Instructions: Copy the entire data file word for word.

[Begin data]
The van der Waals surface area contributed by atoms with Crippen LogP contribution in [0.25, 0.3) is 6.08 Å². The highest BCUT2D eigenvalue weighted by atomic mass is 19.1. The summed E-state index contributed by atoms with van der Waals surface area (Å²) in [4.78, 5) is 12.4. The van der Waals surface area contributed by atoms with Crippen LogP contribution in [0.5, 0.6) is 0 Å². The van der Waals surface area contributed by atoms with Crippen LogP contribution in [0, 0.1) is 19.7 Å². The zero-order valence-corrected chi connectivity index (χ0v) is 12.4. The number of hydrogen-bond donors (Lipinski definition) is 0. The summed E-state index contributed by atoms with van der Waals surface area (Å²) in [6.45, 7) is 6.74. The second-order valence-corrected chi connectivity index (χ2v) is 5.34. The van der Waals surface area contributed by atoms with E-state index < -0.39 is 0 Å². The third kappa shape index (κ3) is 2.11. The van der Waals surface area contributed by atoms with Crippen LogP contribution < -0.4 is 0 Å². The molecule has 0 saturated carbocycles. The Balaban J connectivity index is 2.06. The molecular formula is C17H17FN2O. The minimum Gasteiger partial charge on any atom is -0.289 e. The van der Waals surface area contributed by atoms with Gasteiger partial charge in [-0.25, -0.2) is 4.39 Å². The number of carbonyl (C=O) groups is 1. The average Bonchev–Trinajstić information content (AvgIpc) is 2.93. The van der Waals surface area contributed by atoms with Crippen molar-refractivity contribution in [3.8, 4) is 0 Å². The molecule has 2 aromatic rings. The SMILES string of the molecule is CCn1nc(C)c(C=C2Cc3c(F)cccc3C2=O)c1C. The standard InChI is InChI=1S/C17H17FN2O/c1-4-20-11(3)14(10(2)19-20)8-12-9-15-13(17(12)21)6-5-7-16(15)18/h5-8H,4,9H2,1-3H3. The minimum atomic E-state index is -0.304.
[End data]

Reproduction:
The van der Waals surface area contributed by atoms with Crippen LogP contribution in [0.25, 0.3) is 6.08 Å². The highest BCUT2D eigenvalue weighted by atomic mass is 19.1. The summed E-state index contributed by atoms with van der Waals surface area (Å²) in [4.78, 5) is 12.4. The van der Waals surface area contributed by atoms with Crippen LogP contribution in [0.5, 0.6) is 0 Å². The van der Waals surface area contributed by atoms with Crippen LogP contribution in [0, 0.1) is 19.7 Å². The zero-order valence-corrected chi connectivity index (χ0v) is 12.4. The number of hydrogen-bond donors (Lipinski definition) is 0. The summed E-state index contributed by atoms with van der Waals surface area (Å²) in [6.45, 7) is 6.74. The second-order valence-corrected chi connectivity index (χ2v) is 5.34. The van der Waals surface area contributed by atoms with E-state index < -0.39 is 0 Å². The third kappa shape index (κ3) is 2.11. The van der Waals surface area contributed by atoms with Crippen LogP contribution < -0.4 is 0 Å². The molecule has 0 saturated carbocycles. The Balaban J connectivity index is 2.06. The molecular formula is C17H17FN2O. The minimum Gasteiger partial charge on any atom is -0.289 e. The van der Waals surface area contributed by atoms with Gasteiger partial charge in [-0.25, -0.2) is 4.39 Å². The number of carbonyl (C=O) groups is 1. The average Bonchev–Trinajstić information content (AvgIpc) is 2.93. The van der Waals surface area contributed by atoms with Crippen molar-refractivity contribution in [3.8, 4) is 0 Å². The molecule has 2 aromatic rings. The SMILES string of the molecule is CCn1nc(C)c(C=C2Cc3c(F)cccc3C2=O)c1C. The standard InChI is InChI=1S/C17H17FN2O/c1-4-20-11(3)14(10(2)19-20)8-12-9-15-13(17(12)21)6-5-7-16(15)18/h5-8H,4,9H2,1-3H3. The minimum atomic E-state index is -0.304.